An anonymous reporting system has also been established to help measure feral hog removal efforts taking place in Arkansas and to help better estimate the state’s feral hog population, according to the Arkansas Agriculture Department.
It is estimated that feral hogs are now in every county in Arkansas. The Arkansas Feral Hog Eradication Task Force was established by the Arkansas General Assembly in 2017 for the purpose of creating a plan for the eradication of feral hogs in Arkansas. Task force members include a broad range of stakeholders that have an interest in eradicating feral hogs.
“Eradication of feral hogs in Arkansas will require the hard work of a broad range of stakeholders and the Arkansas Feral Hog Eradication Task Force has been working diligently over the past year to address problems and find solutions for the growing threat that feral hogs pose to our state,” said Arkansas Agriculture Secretary and Task Force Chairman Wes Ward.
Task force members and partners are also in the process of signing a Memorandum of Understanding (MOU) to ensure that eradication efforts continue.
A feral hog eradication awareness campaign is planned in the coming months, to include fact sheets and resources specific to different groups of landowners affected by the feral hog problem, according to AAD. A feral hog control handbook will be completed in the coming months and will provide information about feral hogs, assistance programs, regulations, contact information for hunters and trappers, and other resources to help landowners control hogs on private land, according to AAD.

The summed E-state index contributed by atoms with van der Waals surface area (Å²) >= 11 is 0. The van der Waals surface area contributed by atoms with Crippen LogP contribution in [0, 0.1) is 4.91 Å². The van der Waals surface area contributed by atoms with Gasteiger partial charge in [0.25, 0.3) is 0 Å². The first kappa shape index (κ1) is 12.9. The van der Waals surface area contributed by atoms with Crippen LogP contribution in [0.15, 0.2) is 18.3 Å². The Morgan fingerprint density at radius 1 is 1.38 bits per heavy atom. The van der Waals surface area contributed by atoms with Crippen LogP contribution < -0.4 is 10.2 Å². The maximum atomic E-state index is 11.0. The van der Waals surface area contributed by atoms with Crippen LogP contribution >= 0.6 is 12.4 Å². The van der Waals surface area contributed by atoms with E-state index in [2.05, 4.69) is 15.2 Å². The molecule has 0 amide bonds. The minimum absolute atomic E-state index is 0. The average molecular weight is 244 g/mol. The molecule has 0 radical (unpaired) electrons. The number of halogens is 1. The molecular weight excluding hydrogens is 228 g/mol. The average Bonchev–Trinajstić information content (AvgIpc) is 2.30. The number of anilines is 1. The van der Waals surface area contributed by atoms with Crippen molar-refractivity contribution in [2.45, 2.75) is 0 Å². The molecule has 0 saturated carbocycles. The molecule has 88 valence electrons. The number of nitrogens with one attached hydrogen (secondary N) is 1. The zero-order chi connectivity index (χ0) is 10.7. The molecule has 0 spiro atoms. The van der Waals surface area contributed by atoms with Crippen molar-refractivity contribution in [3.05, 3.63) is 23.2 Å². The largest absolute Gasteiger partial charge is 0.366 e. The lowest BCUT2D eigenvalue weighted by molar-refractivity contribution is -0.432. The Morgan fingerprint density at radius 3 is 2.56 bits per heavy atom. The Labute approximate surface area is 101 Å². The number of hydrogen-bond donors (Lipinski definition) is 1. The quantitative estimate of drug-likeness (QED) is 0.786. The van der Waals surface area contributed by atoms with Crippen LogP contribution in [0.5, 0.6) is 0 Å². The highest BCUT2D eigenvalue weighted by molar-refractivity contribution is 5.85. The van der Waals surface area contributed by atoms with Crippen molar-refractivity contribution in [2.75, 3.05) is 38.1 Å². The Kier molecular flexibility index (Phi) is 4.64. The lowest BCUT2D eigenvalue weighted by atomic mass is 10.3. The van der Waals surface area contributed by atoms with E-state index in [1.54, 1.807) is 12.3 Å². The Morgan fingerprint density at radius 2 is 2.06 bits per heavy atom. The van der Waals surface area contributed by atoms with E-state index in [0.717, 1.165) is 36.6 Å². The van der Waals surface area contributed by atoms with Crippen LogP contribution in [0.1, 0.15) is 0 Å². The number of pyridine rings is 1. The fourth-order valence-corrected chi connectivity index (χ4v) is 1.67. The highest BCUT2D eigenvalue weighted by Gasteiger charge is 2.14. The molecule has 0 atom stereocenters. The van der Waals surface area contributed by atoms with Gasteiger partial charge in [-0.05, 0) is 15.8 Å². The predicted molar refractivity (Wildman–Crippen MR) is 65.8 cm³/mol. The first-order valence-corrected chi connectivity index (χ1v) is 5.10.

The creatures have an estimated total national population between four and five million in 39 states. It is estimated feral hogs cause $1.5 billion annually in agricultural and ecological damage, according to the U.S. Department of Agriculture.
Feral hogs are not native to the United States. They are an invasive species, a public nuisance and a threat to Arkansas, according to the Arkansas Game and Fish Commission. They compete for food resources, destroy habitat by rooting and wallowing and will eat ground-nesting birds, eggs, fawns and young domestic livestock.
They also carry up to 45 bacteria, diseases and parasites, including Trichinellosis, Brucellosis and swine herpes virus.
Hunting and shooting feral hogs has been implemented for the last few decades. It can chase feral hogs away from crops or food plots temporarily, but they return or become a problem for a neighboring landowner. Studies show at least 66% of a hog population must be removed each year just to prevent it from growing. Hunting has shown to reduce hog populations by up to 50%.